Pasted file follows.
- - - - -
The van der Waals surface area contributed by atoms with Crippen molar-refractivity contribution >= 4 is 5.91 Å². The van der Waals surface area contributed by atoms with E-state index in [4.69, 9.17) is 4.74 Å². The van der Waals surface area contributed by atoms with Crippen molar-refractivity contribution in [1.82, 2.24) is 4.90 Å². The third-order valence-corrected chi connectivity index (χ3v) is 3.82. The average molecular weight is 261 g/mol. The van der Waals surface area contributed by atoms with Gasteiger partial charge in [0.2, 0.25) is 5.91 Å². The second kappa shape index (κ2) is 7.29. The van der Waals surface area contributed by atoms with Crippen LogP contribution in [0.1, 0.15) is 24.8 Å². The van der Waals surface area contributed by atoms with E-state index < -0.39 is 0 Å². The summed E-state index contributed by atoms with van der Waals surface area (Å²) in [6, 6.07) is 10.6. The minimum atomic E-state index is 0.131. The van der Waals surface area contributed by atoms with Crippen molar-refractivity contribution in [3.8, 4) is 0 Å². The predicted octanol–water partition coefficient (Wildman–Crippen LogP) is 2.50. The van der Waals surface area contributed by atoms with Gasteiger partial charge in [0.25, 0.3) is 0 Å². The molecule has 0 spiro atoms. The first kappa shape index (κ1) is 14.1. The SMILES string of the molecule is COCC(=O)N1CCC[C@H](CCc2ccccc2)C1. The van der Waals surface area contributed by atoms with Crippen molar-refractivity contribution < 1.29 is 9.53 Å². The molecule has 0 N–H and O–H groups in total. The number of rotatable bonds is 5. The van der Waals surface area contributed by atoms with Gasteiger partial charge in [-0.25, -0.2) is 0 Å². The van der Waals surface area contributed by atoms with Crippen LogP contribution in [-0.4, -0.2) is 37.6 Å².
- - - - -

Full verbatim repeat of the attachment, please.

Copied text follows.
The van der Waals surface area contributed by atoms with Crippen molar-refractivity contribution >= 4 is 5.91 Å². The van der Waals surface area contributed by atoms with E-state index in [4.69, 9.17) is 4.74 Å². The van der Waals surface area contributed by atoms with Crippen molar-refractivity contribution in [1.82, 2.24) is 4.90 Å². The third-order valence-corrected chi connectivity index (χ3v) is 3.82. The average molecular weight is 261 g/mol. The van der Waals surface area contributed by atoms with Gasteiger partial charge in [0.2, 0.25) is 5.91 Å². The second kappa shape index (κ2) is 7.29. The van der Waals surface area contributed by atoms with Crippen LogP contribution in [0.1, 0.15) is 24.8 Å². The van der Waals surface area contributed by atoms with E-state index < -0.39 is 0 Å². The summed E-state index contributed by atoms with van der Waals surface area (Å²) in [6, 6.07) is 10.6. The minimum atomic E-state index is 0.131. The van der Waals surface area contributed by atoms with Crippen molar-refractivity contribution in [3.8, 4) is 0 Å². The predicted octanol–water partition coefficient (Wildman–Crippen LogP) is 2.50. The van der Waals surface area contributed by atoms with Gasteiger partial charge in [0.25, 0.3) is 0 Å². The molecule has 0 spiro atoms. The first kappa shape index (κ1) is 14.1. The SMILES string of the molecule is COCC(=O)N1CCC[C@H](CCc2ccccc2)C1. The van der Waals surface area contributed by atoms with Crippen molar-refractivity contribution < 1.29 is 9.53 Å². The molecule has 0 N–H and O–H groups in total. The number of rotatable bonds is 5. The van der Waals surface area contributed by atoms with Gasteiger partial charge in [-0.25, -0.2) is 0 Å². The van der Waals surface area contributed by atoms with Crippen LogP contribution in [-0.4, -0.2) is 37.6 Å².